Still, you know, grifters gotta grift.
I suggest that this is a mistake. The assumption that underpins this logic is that of the microeconomic theory of the firm. This suggests that there are ‘free gifts of nature’ that a microeconomic entity is entitled to use without making compensation payment for the cost that is imposed upon society as a result. In accounting terms the assumption appears to be the costs of climate change does not need to be reflected in the financial statements that report profit or loss for a period, or upon a corporation’s balance sheet.
The “microeconomic theory of the firm” says nothing at all about free gifts of nature. It talks about why firms exist rather than networks of independents trading with each other. If only the P³ knew the economics he wished to critique.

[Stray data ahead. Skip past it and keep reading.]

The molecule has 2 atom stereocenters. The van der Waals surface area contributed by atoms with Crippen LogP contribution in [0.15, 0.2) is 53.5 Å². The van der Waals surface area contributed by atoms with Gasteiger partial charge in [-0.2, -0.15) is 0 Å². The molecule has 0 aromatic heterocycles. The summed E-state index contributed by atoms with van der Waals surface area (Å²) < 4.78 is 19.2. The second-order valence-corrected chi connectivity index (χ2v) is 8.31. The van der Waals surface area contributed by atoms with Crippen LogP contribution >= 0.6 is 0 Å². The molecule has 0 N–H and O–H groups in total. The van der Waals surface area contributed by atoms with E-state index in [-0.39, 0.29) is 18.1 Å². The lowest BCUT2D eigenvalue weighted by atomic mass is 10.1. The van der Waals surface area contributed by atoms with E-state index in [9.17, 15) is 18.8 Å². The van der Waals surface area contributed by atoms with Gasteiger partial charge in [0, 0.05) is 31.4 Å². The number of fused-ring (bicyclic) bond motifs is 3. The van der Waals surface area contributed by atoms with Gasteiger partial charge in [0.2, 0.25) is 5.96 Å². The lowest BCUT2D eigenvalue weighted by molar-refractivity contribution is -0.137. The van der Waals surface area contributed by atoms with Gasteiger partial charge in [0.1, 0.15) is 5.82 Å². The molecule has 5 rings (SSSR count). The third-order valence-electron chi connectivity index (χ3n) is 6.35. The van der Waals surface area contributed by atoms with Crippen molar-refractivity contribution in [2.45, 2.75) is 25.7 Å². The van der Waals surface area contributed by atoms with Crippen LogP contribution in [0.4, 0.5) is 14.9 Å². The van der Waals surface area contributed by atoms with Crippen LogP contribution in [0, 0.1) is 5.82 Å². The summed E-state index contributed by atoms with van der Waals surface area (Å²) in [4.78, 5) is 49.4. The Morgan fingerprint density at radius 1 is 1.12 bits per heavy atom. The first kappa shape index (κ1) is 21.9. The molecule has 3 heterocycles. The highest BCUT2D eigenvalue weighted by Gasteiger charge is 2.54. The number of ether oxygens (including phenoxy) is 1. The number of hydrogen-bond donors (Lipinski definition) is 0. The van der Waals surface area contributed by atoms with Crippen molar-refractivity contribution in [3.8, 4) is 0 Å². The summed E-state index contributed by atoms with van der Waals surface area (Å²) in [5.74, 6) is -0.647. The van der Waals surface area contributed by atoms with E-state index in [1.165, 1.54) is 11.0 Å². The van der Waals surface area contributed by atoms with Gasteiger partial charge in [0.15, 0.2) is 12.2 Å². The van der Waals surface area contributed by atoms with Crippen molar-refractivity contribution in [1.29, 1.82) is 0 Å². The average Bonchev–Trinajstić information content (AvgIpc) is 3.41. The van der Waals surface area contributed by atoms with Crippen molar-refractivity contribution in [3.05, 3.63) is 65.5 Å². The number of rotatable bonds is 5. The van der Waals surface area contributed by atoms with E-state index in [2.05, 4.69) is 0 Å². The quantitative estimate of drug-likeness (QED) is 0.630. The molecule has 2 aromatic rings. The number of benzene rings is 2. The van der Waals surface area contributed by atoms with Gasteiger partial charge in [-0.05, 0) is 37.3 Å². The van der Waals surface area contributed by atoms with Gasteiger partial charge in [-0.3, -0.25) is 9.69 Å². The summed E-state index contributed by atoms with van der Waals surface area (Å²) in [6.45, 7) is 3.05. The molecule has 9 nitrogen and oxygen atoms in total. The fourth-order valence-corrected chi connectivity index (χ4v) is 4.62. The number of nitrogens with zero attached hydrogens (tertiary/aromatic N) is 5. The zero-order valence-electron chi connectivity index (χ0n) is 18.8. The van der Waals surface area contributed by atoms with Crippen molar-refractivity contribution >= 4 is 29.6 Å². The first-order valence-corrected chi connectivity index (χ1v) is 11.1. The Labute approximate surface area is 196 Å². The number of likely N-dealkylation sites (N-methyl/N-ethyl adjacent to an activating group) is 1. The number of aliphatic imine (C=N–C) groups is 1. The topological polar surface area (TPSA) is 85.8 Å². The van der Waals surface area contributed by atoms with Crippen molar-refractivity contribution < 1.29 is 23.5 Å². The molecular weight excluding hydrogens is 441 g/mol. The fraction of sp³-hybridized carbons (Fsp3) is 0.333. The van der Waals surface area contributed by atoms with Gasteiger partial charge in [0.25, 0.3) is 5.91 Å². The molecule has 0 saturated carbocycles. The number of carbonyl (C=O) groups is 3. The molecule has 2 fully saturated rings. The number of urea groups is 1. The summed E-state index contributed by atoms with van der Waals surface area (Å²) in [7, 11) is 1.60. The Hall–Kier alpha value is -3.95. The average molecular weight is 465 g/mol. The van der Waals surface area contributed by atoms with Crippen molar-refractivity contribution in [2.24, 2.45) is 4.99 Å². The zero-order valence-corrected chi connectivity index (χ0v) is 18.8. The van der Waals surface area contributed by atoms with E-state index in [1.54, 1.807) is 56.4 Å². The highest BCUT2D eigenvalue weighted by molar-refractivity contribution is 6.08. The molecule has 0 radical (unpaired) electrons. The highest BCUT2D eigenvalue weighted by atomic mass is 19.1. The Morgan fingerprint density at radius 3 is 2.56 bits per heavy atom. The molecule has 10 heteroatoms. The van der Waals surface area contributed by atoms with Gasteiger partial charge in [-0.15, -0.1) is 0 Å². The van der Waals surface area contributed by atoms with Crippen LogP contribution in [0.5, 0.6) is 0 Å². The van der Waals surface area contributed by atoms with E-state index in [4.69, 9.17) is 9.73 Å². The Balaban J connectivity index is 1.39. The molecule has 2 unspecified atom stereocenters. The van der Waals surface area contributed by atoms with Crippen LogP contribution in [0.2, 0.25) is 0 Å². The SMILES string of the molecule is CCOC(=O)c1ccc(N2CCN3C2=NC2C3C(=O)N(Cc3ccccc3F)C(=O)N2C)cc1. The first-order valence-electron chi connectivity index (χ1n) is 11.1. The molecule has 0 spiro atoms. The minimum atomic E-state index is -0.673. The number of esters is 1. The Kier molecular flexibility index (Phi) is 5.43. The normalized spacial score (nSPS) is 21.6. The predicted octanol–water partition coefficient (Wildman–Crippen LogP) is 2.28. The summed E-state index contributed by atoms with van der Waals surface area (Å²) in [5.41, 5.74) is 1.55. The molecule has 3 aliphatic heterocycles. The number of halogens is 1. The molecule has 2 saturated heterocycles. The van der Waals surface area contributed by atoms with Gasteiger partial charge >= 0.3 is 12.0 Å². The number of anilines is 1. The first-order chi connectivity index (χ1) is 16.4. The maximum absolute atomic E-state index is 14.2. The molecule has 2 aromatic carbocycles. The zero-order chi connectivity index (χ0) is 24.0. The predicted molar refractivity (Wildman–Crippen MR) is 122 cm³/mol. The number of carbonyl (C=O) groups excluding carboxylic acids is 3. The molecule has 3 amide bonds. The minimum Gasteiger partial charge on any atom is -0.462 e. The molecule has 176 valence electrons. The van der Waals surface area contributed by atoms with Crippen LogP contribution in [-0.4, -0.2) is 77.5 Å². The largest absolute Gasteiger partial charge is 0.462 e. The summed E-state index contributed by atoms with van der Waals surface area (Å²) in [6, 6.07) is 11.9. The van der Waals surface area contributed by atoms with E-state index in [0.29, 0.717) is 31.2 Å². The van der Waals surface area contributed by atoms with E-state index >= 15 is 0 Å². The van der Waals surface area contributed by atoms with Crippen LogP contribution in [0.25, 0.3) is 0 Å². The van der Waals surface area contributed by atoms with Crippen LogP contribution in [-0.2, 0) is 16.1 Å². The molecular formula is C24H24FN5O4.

What I then go on to explore is my version of climate change accounting, which I call sustainable cost accounting. There are more details here. This puts those costs in the accounts – which is where they belong. And only if they are included will we have efficient capital markets for the next thirty years.
If you actually wished to get climate change into accounts then you’d insist on getting climate change into prices. At which point all accounts would immediately reflect climate change costs – and, also, benefits.
For, of course, accounts are drawn from prices.
The answer to Ritchie’s mumblings is the carbon tax. Indeed, one of the reasons that Stern, Nordhaus, Quiggin, Tol, Uncle Tom Cobbleigh and all recommend a carbon tax is precisely so that it embeds climate change in prices and thus informs all decision making – including in corporate accounts.
But then agreeing with other people isn’t the way grifters grift, is it? Gotta invent something new that needs to be researched.